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Facebook “please send me money” scams on the rise

by Neal O'Farrell on July 19th, 2010

The FBI recently warned of a spike in a scam where crooks pose as a real Facebook user and contact all that user’s friends with a convincing plea for money. The story often involves travel to a foreign land, where the fake victim claims they have been robbed at gunpoint, their wallet or purse gone (along with money, credit cards and passports) and they desperately need their friends to wire them enough money to make it home safely.

And the crooks can get even more brazen and creative. In one case, a crook actually called his victim’s grandmother, and, claiming his voice was different because he was sick, persuaded grandma to send him some money to help bail him out from a gambling debt.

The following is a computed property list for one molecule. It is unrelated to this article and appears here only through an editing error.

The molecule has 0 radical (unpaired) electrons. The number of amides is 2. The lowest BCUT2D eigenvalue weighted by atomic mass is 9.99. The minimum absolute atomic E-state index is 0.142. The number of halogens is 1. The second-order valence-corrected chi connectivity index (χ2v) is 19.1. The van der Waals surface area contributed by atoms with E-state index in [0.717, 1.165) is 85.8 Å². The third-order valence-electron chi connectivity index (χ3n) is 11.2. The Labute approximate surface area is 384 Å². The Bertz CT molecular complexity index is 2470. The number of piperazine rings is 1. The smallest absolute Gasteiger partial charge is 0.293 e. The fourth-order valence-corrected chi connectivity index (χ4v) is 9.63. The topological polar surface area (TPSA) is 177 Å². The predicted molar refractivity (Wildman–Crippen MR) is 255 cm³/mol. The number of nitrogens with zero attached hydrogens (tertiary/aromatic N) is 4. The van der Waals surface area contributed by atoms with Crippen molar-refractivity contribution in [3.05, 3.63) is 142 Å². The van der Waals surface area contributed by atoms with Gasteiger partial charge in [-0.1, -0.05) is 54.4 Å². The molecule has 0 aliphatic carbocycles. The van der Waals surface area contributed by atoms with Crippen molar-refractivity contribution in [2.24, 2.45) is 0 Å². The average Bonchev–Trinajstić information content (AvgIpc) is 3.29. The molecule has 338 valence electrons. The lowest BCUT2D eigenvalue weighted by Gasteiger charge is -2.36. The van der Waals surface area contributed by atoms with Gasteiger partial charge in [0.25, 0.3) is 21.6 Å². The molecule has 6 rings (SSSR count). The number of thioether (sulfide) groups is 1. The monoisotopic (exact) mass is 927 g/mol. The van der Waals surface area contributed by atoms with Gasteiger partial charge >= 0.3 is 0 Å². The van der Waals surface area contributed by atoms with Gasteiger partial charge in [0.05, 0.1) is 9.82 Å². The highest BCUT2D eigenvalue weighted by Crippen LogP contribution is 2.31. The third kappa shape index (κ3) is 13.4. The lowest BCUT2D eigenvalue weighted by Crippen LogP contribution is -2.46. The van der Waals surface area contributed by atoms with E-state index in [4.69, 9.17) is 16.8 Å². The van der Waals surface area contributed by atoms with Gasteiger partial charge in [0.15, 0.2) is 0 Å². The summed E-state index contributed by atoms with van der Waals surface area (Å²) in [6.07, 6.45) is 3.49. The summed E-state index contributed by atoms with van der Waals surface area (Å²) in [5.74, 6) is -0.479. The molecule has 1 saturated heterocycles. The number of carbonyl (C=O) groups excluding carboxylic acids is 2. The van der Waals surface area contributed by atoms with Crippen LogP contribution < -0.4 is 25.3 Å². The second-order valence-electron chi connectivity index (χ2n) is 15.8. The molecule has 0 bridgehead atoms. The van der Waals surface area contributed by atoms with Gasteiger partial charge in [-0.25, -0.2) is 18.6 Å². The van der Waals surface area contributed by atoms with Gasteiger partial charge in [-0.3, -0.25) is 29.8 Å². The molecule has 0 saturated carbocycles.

Apparently the crook had used freely available information on the victim’s Facebook page to learn more about the victim, his background and his family, to create a clone convincing enough for grandma to fall for.

The NBC affiliate in Los Angeles recently told the story of how a hacker broke into a user’s Yahoo! account, stole a photo of the individual and then used it to create a fake Facebook page. The crook also used the victim’s Yahoo! address book to contact all the victim’s friends with a convincing story about how the victim and her family had been robbed in London and needed some money sent to them so they could get home.

Lessons learned?

• If you’re not used to your friends or acquaintances asking you for money, especially in unusual circumstances, from unusual places, or for unusual reasons, take the risk of fracturing the friendship and just say no. If you’re still not sure, find some other way to determine if the friend really is traveling or doing whatever else it is they’re claiming.

• Keep to a minimum the information you post on any social networking site, and be especially careful about posting family stories, history, photos, and names.

• Change your passwords often, especially your email and Facebook passwords, and make them as hard to crack or guess as possible.

“Help, I am stranded!” scam haunting social networks

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